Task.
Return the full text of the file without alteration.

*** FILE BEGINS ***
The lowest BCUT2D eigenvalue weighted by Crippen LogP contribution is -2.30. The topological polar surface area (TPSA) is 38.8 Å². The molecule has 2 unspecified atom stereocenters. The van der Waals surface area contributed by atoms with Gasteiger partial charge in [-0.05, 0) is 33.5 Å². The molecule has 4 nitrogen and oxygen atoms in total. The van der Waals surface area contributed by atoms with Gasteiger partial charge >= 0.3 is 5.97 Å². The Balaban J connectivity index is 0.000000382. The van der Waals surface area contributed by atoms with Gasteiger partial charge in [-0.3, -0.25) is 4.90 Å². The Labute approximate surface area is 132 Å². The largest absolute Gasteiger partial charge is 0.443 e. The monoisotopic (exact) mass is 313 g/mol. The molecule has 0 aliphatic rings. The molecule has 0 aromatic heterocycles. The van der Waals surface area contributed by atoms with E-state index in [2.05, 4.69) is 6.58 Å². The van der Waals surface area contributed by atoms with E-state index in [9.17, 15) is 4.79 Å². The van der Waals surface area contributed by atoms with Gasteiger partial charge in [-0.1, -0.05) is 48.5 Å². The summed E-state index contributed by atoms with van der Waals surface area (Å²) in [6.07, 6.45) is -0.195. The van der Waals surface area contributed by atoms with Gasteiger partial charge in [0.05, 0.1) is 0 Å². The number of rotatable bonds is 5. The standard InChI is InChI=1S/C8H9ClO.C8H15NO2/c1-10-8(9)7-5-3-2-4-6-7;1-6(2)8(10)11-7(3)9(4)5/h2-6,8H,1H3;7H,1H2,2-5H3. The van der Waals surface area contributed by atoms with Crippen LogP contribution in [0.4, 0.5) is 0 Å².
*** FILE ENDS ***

The lowest BCUT2D eigenvalue weighted by Crippen LogP contribution is -2.30. The topological polar surface area (TPSA) is 38.8 Å². The molecule has 2 unspecified atom stereocenters. The van der Waals surface area contributed by atoms with Gasteiger partial charge in [-0.05, 0) is 33.5 Å². The molecule has 4 nitrogen and oxygen atoms in total. The van der Waals surface area contributed by atoms with Gasteiger partial charge >= 0.3 is 5.97 Å². The Balaban J connectivity index is 0.000000382. The van der Waals surface area contributed by atoms with Gasteiger partial charge in [-0.3, -0.25) is 4.90 Å². The Labute approximate surface area is 132 Å². The largest absolute Gasteiger partial charge is 0.443 e. The monoisotopic (exact) mass is 313 g/mol. The molecule has 0 aliphatic rings. The molecule has 0 aromatic heterocycles. The van der Waals surface area contributed by atoms with E-state index in [2.05, 4.69) is 6.58 Å². The van der Waals surface area contributed by atoms with E-state index in [9.17, 15) is 4.79 Å². The van der Waals surface area contributed by atoms with Gasteiger partial charge in [-0.1, -0.05) is 48.5 Å². The summed E-state index contributed by atoms with van der Waals surface area (Å²) in [6.07, 6.45) is -0.195. The van der Waals surface area contributed by atoms with Gasteiger partial charge in [0.05, 0.1) is 0 Å². The number of rotatable bonds is 5. The standard InChI is InChI=1S/C8H9ClO.C8H15NO2/c1-10-8(9)7-5-3-2-4-6-7;1-6(2)8(10)11-7(3)9(4)5/h2-6,8H,1H3;7H,1H2,2-5H3. The van der Waals surface area contributed by atoms with Crippen LogP contribution in [0.4, 0.5) is 0 Å².